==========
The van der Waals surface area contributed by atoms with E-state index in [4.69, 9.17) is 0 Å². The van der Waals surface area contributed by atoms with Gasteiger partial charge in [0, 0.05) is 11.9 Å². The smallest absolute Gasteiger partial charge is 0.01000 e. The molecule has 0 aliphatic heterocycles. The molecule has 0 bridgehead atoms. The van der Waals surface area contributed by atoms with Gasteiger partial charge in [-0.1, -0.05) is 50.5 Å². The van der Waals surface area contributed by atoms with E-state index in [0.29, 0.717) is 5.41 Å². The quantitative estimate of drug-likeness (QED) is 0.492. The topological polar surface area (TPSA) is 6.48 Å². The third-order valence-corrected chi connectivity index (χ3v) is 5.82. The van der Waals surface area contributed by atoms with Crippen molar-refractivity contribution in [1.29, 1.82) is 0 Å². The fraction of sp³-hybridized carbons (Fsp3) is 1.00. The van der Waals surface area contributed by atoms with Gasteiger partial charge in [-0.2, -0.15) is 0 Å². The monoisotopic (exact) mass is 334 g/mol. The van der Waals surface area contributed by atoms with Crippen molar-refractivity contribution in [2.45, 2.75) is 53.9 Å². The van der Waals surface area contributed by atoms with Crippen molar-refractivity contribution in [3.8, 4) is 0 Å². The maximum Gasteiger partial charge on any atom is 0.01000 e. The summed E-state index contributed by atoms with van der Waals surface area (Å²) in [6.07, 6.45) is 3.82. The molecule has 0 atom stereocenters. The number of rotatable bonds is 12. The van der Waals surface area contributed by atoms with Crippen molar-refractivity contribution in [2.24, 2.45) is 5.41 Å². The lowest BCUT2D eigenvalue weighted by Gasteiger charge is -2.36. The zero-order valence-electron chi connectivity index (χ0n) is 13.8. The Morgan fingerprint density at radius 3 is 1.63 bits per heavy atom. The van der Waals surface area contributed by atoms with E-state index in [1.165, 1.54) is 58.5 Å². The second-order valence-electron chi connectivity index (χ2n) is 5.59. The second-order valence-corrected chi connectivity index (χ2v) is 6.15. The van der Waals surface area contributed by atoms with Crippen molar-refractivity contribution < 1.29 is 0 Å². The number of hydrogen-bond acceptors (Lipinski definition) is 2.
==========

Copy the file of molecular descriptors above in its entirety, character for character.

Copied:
The van der Waals surface area contributed by atoms with E-state index in [4.69, 9.17) is 0 Å². The van der Waals surface area contributed by atoms with Gasteiger partial charge in [0, 0.05) is 11.9 Å². The smallest absolute Gasteiger partial charge is 0.01000 e. The molecule has 0 aliphatic heterocycles. The molecule has 0 bridgehead atoms. The van der Waals surface area contributed by atoms with Gasteiger partial charge in [-0.1, -0.05) is 50.5 Å². The van der Waals surface area contributed by atoms with E-state index in [0.29, 0.717) is 5.41 Å². The quantitative estimate of drug-likeness (QED) is 0.492. The topological polar surface area (TPSA) is 6.48 Å². The third-order valence-corrected chi connectivity index (χ3v) is 5.82. The van der Waals surface area contributed by atoms with Crippen molar-refractivity contribution in [1.29, 1.82) is 0 Å². The fraction of sp³-hybridized carbons (Fsp3) is 1.00. The van der Waals surface area contributed by atoms with Gasteiger partial charge in [-0.2, -0.15) is 0 Å². The monoisotopic (exact) mass is 334 g/mol. The van der Waals surface area contributed by atoms with Crippen molar-refractivity contribution in [2.45, 2.75) is 53.9 Å². The van der Waals surface area contributed by atoms with Crippen molar-refractivity contribution in [3.8, 4) is 0 Å². The maximum Gasteiger partial charge on any atom is 0.01000 e. The summed E-state index contributed by atoms with van der Waals surface area (Å²) in [6.07, 6.45) is 3.82. The molecule has 0 atom stereocenters. The number of rotatable bonds is 12. The van der Waals surface area contributed by atoms with Crippen molar-refractivity contribution in [2.24, 2.45) is 5.41 Å². The lowest BCUT2D eigenvalue weighted by Gasteiger charge is -2.36. The zero-order valence-electron chi connectivity index (χ0n) is 13.8. The Morgan fingerprint density at radius 3 is 1.63 bits per heavy atom. The van der Waals surface area contributed by atoms with E-state index in [1.165, 1.54) is 58.5 Å². The second-order valence-electron chi connectivity index (χ2n) is 5.59. The second-order valence-corrected chi connectivity index (χ2v) is 6.15. The van der Waals surface area contributed by atoms with Crippen molar-refractivity contribution < 1.29 is 0 Å². The number of hydrogen-bond acceptors (Lipinski definition) is 2.